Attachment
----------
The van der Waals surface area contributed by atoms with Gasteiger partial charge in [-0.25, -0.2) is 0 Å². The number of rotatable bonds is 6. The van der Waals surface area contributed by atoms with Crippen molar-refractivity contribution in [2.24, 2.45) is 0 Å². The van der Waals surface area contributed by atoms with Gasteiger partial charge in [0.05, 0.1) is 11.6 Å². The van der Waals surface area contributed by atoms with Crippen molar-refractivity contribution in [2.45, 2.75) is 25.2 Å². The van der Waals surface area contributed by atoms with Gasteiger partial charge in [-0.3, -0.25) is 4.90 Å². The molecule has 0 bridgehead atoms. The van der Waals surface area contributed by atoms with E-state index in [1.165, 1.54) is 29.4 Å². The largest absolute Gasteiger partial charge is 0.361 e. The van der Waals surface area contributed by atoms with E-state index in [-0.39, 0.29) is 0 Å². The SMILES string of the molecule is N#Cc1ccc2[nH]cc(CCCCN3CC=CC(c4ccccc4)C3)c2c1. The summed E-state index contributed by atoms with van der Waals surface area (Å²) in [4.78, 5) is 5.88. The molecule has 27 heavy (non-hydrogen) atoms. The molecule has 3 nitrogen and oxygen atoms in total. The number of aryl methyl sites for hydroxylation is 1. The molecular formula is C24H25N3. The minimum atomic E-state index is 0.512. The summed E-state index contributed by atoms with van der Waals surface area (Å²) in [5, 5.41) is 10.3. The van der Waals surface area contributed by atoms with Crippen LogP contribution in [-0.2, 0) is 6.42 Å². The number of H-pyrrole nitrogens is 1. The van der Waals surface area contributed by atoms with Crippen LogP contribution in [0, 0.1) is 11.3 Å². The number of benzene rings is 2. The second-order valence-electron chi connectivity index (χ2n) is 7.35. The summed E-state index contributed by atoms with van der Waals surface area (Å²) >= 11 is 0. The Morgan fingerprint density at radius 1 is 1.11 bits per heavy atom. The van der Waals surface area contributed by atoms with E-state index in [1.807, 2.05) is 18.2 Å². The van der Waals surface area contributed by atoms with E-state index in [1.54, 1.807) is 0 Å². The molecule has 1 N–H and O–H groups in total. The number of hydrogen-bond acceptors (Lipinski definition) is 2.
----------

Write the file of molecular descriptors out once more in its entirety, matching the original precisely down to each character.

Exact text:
The van der Waals surface area contributed by atoms with Gasteiger partial charge in [-0.25, -0.2) is 0 Å². The number of rotatable bonds is 6. The van der Waals surface area contributed by atoms with Crippen molar-refractivity contribution in [2.24, 2.45) is 0 Å². The van der Waals surface area contributed by atoms with Gasteiger partial charge in [0.05, 0.1) is 11.6 Å². The van der Waals surface area contributed by atoms with Crippen molar-refractivity contribution in [2.45, 2.75) is 25.2 Å². The van der Waals surface area contributed by atoms with Gasteiger partial charge in [-0.3, -0.25) is 4.90 Å². The molecule has 0 bridgehead atoms. The van der Waals surface area contributed by atoms with E-state index in [1.165, 1.54) is 29.4 Å². The largest absolute Gasteiger partial charge is 0.361 e. The van der Waals surface area contributed by atoms with E-state index in [-0.39, 0.29) is 0 Å². The SMILES string of the molecule is N#Cc1ccc2[nH]cc(CCCCN3CC=CC(c4ccccc4)C3)c2c1. The summed E-state index contributed by atoms with van der Waals surface area (Å²) in [4.78, 5) is 5.88. The molecule has 27 heavy (non-hydrogen) atoms. The molecule has 3 nitrogen and oxygen atoms in total. The number of aryl methyl sites for hydroxylation is 1. The molecular formula is C24H25N3. The minimum atomic E-state index is 0.512. The summed E-state index contributed by atoms with van der Waals surface area (Å²) in [5, 5.41) is 10.3. The van der Waals surface area contributed by atoms with Crippen LogP contribution in [-0.2, 0) is 6.42 Å². The number of H-pyrrole nitrogens is 1. The van der Waals surface area contributed by atoms with Crippen LogP contribution in [0, 0.1) is 11.3 Å². The number of benzene rings is 2. The second-order valence-electron chi connectivity index (χ2n) is 7.35. The summed E-state index contributed by atoms with van der Waals surface area (Å²) >= 11 is 0. The Morgan fingerprint density at radius 1 is 1.11 bits per heavy atom. The van der Waals surface area contributed by atoms with E-state index in [1.807, 2.05) is 18.2 Å². The van der Waals surface area contributed by atoms with E-state index in [1.54, 1.807) is 0 Å². The molecule has 1 N–H and O–H groups in total. The number of hydrogen-bond acceptors (Lipinski definition) is 2.